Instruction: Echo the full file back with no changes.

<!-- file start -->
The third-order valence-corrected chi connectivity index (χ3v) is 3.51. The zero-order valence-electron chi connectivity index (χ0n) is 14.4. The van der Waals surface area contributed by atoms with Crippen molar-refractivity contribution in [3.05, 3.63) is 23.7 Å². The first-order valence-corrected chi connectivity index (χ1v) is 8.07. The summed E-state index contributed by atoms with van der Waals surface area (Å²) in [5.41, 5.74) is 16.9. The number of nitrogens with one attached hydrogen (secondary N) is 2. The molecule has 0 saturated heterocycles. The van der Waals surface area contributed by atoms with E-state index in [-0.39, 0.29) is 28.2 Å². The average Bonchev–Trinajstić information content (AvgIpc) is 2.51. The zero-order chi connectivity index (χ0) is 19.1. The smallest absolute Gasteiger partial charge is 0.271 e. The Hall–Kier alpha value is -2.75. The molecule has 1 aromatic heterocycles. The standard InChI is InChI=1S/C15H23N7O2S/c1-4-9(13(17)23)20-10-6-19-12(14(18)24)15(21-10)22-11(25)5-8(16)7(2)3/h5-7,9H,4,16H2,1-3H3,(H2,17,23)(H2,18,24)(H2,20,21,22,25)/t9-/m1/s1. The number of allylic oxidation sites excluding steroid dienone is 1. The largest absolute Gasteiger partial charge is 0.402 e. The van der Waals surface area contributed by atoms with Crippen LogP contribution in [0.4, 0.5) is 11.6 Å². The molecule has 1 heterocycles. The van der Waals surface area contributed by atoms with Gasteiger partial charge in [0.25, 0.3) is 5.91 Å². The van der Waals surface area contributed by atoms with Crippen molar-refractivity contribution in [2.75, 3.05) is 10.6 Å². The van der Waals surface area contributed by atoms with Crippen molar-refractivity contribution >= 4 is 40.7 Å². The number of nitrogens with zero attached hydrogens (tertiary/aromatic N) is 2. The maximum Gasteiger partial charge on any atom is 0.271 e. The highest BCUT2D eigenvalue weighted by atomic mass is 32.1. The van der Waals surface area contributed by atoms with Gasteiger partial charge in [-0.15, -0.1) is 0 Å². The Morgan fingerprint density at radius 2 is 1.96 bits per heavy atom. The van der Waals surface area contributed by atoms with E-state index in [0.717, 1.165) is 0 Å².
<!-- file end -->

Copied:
The third-order valence-corrected chi connectivity index (χ3v) is 3.51. The zero-order valence-electron chi connectivity index (χ0n) is 14.4. The van der Waals surface area contributed by atoms with Crippen molar-refractivity contribution in [3.05, 3.63) is 23.7 Å². The first-order valence-corrected chi connectivity index (χ1v) is 8.07. The summed E-state index contributed by atoms with van der Waals surface area (Å²) in [5.41, 5.74) is 16.9. The number of nitrogens with one attached hydrogen (secondary N) is 2. The molecule has 0 saturated heterocycles. The van der Waals surface area contributed by atoms with E-state index in [-0.39, 0.29) is 28.2 Å². The average Bonchev–Trinajstić information content (AvgIpc) is 2.51. The zero-order chi connectivity index (χ0) is 19.1. The smallest absolute Gasteiger partial charge is 0.271 e. The Hall–Kier alpha value is -2.75. The molecule has 1 aromatic heterocycles. The standard InChI is InChI=1S/C15H23N7O2S/c1-4-9(13(17)23)20-10-6-19-12(14(18)24)15(21-10)22-11(25)5-8(16)7(2)3/h5-7,9H,4,16H2,1-3H3,(H2,17,23)(H2,18,24)(H2,20,21,22,25)/t9-/m1/s1. The number of allylic oxidation sites excluding steroid dienone is 1. The largest absolute Gasteiger partial charge is 0.402 e. The van der Waals surface area contributed by atoms with Crippen LogP contribution in [0.4, 0.5) is 11.6 Å². The molecule has 1 heterocycles. The van der Waals surface area contributed by atoms with Gasteiger partial charge in [0.25, 0.3) is 5.91 Å². The van der Waals surface area contributed by atoms with Crippen molar-refractivity contribution in [2.75, 3.05) is 10.6 Å². The van der Waals surface area contributed by atoms with Crippen molar-refractivity contribution >= 4 is 40.7 Å². The number of nitrogens with zero attached hydrogens (tertiary/aromatic N) is 2. The maximum Gasteiger partial charge on any atom is 0.271 e. The highest BCUT2D eigenvalue weighted by atomic mass is 32.1. The van der Waals surface area contributed by atoms with Gasteiger partial charge in [-0.15, -0.1) is 0 Å². The Morgan fingerprint density at radius 2 is 1.96 bits per heavy atom. The van der Waals surface area contributed by atoms with E-state index in [0.717, 1.165) is 0 Å².